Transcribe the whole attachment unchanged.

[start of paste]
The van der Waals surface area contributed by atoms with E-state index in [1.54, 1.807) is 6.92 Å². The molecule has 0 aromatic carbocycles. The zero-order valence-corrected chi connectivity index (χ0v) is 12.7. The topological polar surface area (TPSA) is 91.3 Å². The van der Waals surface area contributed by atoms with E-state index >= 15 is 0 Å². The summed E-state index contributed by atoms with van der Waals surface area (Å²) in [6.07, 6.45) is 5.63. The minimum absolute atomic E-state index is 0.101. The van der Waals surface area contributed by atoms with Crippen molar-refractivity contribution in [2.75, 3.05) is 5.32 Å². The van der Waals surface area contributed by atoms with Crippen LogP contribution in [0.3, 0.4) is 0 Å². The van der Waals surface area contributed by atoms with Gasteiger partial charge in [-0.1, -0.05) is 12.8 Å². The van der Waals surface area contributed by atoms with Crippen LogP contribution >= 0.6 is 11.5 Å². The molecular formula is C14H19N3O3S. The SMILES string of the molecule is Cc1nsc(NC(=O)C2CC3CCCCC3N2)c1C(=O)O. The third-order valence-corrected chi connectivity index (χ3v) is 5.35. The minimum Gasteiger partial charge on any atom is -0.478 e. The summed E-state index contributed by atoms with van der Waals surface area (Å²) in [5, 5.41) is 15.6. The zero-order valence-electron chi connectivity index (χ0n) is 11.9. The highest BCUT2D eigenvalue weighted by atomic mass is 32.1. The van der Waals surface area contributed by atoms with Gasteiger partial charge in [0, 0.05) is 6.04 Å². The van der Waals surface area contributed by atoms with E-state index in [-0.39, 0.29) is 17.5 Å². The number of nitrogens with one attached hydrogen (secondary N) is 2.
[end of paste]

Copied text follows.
The van der Waals surface area contributed by atoms with E-state index in [1.54, 1.807) is 6.92 Å². The molecule has 0 aromatic carbocycles. The zero-order valence-corrected chi connectivity index (χ0v) is 12.7. The topological polar surface area (TPSA) is 91.3 Å². The van der Waals surface area contributed by atoms with E-state index >= 15 is 0 Å². The summed E-state index contributed by atoms with van der Waals surface area (Å²) in [6.07, 6.45) is 5.63. The minimum absolute atomic E-state index is 0.101. The van der Waals surface area contributed by atoms with Crippen molar-refractivity contribution in [2.75, 3.05) is 5.32 Å². The van der Waals surface area contributed by atoms with Crippen LogP contribution in [0.3, 0.4) is 0 Å². The van der Waals surface area contributed by atoms with Gasteiger partial charge in [-0.1, -0.05) is 12.8 Å². The van der Waals surface area contributed by atoms with Crippen LogP contribution >= 0.6 is 11.5 Å². The molecular formula is C14H19N3O3S. The SMILES string of the molecule is Cc1nsc(NC(=O)C2CC3CCCCC3N2)c1C(=O)O. The third-order valence-corrected chi connectivity index (χ3v) is 5.35. The minimum Gasteiger partial charge on any atom is -0.478 e. The summed E-state index contributed by atoms with van der Waals surface area (Å²) in [5, 5.41) is 15.6. The zero-order valence-electron chi connectivity index (χ0n) is 11.9. The highest BCUT2D eigenvalue weighted by atomic mass is 32.1. The van der Waals surface area contributed by atoms with Gasteiger partial charge in [0, 0.05) is 6.04 Å². The van der Waals surface area contributed by atoms with E-state index in [-0.39, 0.29) is 17.5 Å². The number of nitrogens with one attached hydrogen (secondary N) is 2.